Just In: Major Taylor, The Extraordinary Career of a Champion Bicycle Racer

A while back, I asked the good people on Bikeforums.net if they had any suggestions on good books about bicycling. They came through strong, with numerous suggestions that I hope to work my way through over time.

This one was the most intriguing to me, though. I’ve heard and read lightly about ‘Major’ Taylor in scattered articles here and there, but this lays out his whole story. I’m 75 pages in and the detail is really quite extraordinary. This is an author who has done his homework and Taylor’s dumbfounding story is personified drama.

Full review is pending.

Morning Links

Stomped | Watch what happens to a dude who asks a community of bike riders “Uhh, what’s a cyclist?” and then, without a hint of irony, gives a stereotypically elitist definition.
Movin’ | Yamaha has introduced a new electric power-assist road bike that moves crazy fast.
Long Read | National Geographic does a nice overview of How Bicycles Transformed Our World.
Bike Paradise | Did you know that Tucson, Ariz., has a 131-mile bike path that connects many of the city’s parks, shops, bus routes, trailheads and schools? Yeah, me neither.
Pic of the Day | Posted to r/xbiking on Reddit by kdvorkin. All credit to them.

Yoshizo Shimano, Former President of the Bike Parts Giant, Dies

Yoshizo Shimano, the fourth president of the nearly 100-year-old bicycle parts manufacturer and the man who made Shimano into the global behemoth it is today, has died. He was 85.

Shimano was the third son of company founder Shozaburo Shimano. He became president in 1995, following his brothers Shozo and Keizo. Shimano today is a household name in bicycle parts with $3.3 billion in annual sales.

Read More on Nekki Asian Review.

Late to the Reddit Party

I realize I’m a skosh late to this party, but I’ve just discovered the joys of Reddit. You may make fun of me now, I’ll wait.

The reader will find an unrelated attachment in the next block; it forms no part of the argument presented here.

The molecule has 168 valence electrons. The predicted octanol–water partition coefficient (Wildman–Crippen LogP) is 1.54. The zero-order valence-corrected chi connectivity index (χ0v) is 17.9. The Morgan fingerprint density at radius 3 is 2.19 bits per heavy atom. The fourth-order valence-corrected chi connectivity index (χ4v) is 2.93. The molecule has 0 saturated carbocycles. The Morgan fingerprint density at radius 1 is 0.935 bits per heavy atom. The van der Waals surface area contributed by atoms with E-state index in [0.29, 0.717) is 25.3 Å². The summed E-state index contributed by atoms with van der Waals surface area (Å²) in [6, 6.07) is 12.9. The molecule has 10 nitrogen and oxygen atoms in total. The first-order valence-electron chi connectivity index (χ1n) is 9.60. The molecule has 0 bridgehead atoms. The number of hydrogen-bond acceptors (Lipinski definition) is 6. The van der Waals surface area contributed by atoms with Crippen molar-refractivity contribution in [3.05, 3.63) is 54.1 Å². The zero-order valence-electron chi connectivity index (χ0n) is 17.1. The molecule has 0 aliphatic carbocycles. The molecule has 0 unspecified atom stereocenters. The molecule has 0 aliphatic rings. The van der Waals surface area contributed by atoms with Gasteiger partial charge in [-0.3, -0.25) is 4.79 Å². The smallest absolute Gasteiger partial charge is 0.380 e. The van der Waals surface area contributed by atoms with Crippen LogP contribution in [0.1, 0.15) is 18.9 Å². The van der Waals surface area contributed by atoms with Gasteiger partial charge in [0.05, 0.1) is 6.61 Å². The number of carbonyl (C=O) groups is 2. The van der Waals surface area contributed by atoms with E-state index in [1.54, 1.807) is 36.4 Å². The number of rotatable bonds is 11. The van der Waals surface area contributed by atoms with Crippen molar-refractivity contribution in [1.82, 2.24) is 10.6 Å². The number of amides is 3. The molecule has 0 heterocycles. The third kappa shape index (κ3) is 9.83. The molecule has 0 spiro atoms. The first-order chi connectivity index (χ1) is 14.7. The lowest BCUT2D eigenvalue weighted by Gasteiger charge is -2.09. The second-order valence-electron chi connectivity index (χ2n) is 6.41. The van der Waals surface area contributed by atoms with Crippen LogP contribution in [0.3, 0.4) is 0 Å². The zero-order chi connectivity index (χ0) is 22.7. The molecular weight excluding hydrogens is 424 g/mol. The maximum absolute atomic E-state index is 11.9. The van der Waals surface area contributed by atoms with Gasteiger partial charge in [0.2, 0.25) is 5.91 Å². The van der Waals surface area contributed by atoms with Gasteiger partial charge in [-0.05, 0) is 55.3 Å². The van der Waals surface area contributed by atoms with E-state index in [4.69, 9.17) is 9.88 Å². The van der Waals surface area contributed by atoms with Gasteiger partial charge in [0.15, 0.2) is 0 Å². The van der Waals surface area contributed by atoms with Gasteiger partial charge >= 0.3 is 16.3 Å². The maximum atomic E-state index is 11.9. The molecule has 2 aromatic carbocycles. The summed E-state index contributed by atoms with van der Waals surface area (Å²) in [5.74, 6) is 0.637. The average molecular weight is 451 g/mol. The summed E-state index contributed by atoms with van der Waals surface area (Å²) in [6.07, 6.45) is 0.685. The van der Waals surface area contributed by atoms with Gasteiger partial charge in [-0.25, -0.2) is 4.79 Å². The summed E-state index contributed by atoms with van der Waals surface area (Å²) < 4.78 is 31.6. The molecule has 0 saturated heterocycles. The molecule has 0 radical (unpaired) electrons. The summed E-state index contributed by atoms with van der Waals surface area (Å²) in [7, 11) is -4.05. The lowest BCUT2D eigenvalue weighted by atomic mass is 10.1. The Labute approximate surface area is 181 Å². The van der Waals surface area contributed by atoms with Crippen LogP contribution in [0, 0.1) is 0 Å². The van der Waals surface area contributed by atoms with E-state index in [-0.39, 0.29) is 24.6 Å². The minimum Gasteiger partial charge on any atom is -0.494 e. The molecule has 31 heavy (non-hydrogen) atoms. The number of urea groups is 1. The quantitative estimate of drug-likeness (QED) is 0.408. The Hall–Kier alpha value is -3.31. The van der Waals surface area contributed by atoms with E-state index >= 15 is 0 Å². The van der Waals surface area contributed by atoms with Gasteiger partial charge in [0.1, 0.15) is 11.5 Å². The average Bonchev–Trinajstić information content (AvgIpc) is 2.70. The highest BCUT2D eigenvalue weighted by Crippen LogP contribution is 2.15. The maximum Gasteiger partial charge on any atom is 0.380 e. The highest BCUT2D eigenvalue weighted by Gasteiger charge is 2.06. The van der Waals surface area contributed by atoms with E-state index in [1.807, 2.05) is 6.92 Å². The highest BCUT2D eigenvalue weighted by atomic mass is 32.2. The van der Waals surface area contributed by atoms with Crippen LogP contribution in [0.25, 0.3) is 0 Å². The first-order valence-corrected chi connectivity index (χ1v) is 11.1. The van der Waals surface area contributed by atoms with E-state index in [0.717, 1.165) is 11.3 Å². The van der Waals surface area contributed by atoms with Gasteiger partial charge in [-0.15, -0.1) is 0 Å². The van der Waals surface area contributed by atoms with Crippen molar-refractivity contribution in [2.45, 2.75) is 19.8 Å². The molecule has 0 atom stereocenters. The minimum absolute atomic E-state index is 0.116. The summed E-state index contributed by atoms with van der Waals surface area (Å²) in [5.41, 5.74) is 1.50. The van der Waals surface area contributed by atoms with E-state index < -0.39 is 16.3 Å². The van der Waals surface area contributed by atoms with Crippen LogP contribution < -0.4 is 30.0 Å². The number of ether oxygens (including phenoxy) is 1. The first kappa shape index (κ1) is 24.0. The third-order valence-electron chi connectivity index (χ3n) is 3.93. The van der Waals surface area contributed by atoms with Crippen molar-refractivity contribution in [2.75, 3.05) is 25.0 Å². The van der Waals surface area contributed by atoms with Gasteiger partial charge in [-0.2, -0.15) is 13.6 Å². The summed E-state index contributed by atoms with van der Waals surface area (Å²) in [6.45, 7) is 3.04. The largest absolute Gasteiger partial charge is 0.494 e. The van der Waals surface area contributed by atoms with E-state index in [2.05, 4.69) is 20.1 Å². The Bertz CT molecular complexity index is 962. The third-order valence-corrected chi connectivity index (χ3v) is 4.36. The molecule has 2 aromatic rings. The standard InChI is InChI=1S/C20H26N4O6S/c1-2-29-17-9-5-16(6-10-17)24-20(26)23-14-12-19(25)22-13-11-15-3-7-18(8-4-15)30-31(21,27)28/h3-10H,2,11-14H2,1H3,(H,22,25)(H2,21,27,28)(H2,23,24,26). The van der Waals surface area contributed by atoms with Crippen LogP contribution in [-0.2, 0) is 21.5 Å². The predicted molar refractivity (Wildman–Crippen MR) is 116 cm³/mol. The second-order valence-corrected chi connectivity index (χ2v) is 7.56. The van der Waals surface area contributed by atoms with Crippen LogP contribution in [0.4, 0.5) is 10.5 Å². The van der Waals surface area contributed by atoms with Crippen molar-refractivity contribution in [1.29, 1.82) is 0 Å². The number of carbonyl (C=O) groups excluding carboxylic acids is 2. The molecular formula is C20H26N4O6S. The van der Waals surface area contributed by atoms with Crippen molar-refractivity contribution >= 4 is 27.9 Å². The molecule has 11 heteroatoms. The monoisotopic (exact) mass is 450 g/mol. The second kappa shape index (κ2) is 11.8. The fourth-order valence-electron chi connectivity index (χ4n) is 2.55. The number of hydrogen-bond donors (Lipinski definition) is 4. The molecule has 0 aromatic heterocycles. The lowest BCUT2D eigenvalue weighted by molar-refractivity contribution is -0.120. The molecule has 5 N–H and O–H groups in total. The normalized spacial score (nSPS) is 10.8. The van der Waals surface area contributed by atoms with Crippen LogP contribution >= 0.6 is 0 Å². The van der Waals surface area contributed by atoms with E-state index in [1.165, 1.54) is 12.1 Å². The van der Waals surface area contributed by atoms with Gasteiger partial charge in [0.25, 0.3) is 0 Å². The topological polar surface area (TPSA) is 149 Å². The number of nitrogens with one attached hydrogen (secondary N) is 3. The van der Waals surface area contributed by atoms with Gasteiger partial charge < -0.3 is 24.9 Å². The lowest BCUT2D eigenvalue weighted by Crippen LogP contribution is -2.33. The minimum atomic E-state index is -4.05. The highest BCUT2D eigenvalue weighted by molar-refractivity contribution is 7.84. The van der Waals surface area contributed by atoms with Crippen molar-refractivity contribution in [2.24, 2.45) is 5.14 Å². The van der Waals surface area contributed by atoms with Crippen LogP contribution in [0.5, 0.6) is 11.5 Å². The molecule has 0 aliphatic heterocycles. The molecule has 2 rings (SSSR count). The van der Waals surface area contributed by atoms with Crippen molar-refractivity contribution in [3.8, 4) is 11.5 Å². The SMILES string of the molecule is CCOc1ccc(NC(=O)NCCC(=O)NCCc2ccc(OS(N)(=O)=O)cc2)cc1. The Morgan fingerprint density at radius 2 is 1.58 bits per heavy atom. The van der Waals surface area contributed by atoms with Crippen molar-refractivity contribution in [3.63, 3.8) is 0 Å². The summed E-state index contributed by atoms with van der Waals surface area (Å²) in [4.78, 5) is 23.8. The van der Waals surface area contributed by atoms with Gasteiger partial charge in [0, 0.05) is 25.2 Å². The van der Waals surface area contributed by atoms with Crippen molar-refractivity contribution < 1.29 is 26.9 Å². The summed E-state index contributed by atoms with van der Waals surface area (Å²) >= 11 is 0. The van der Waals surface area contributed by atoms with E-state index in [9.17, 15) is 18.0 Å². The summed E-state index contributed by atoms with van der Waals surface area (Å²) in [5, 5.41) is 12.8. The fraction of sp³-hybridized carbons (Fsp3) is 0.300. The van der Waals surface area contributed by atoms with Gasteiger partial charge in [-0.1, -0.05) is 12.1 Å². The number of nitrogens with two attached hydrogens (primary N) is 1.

Done? So soon? K.

I know it gets a bad wrap for some of its nether regions, and rightly so, but there are some good subreddits I’ve just found that I like a lot. Here they are, in order of my enthusiasm: r/xbiking; r/grammar; r/bicycling; r/cycling; r/bikeporn.

If anyone has suggestions on subreddits while I navigate through this, let me know.

For Sale: Touring Bike and Rare Bridgestone

It’s time, I know. It’s well more than time to finally clean out the basement of two bikes I just don’t use. I know. Stop bugging me about it, already.

2017 Co-Op ADV 1.1, formerly Novara Randonee.

I’ve put these beauties up on craigslist — here and here; on bikeforums.net, here and here and on Facebook Marketplace, here and here. Despite a nationwide dearth of good bicycles, I’ve not had a single call yet.

1993 Bridgestone NB-26, comfort/hybrid bike so rare it wasn’t included in that year’s catalog. Not a scratch on it.

They’re both nice, good looking and in perfect running condition. I just don’t ride them since I’ve built up my daily XO-2.

If you know anyone looking for Bikes for the Vertically Challenged, let me know.

Does Bike Boom Portend Copenhagen-like Shift in U.S.?

The COVID-19-inspired bicycle boom is quite real.

My local bike shop is barren, and the masked employees are frazzled with mountains of repairs of nearly forgotten old bikes dug out by people driven mad by quarantine. A couple of weeks ago I was at another bike shop to get a small part. There was a line around the block. People were buying whatever bikes the shop could wheel out.

Tim Blumenthal, president and CEO of PeopleForBikes, has even said this past three months might actually be “the best quarter for the bike industry in the last 50 years.” Blumenthal on Tuesday announced his retirement from the bike advocacy organization after 16 years at the helm.

But does the meteoric rise in bicycle interest and ridership portend a Copenhagen-like shift in the U.S.?

Doubtful, but this article from The Detroit News explores that question and the recent bike boom better than almost any I’ve read in the past several weeks.

Book Review: In Praise of the Bicycle

SHORT REVIEW: Ask yourself three questions before picking up In Praise of the Bicycle, by Marc Augé: Am I French? Am I a French Boomer who knows the geographical layout of major French cities? Do I have an irrational affinity for major bike races and racers of the 1950s and ’60s and the ability to recall minute details of long-ago contests as though it was my own beloved father leading the pack while wrapped in a jersey that reads ‘I LOVE YOU, SON” in block lettering?

If you answered “no” to any of these questions, then I recommend just one more before delving into Augé‘s mercifully short book: Do I have a strong will to live?

Continue reading “Book Review: In Praise of the Bicycle”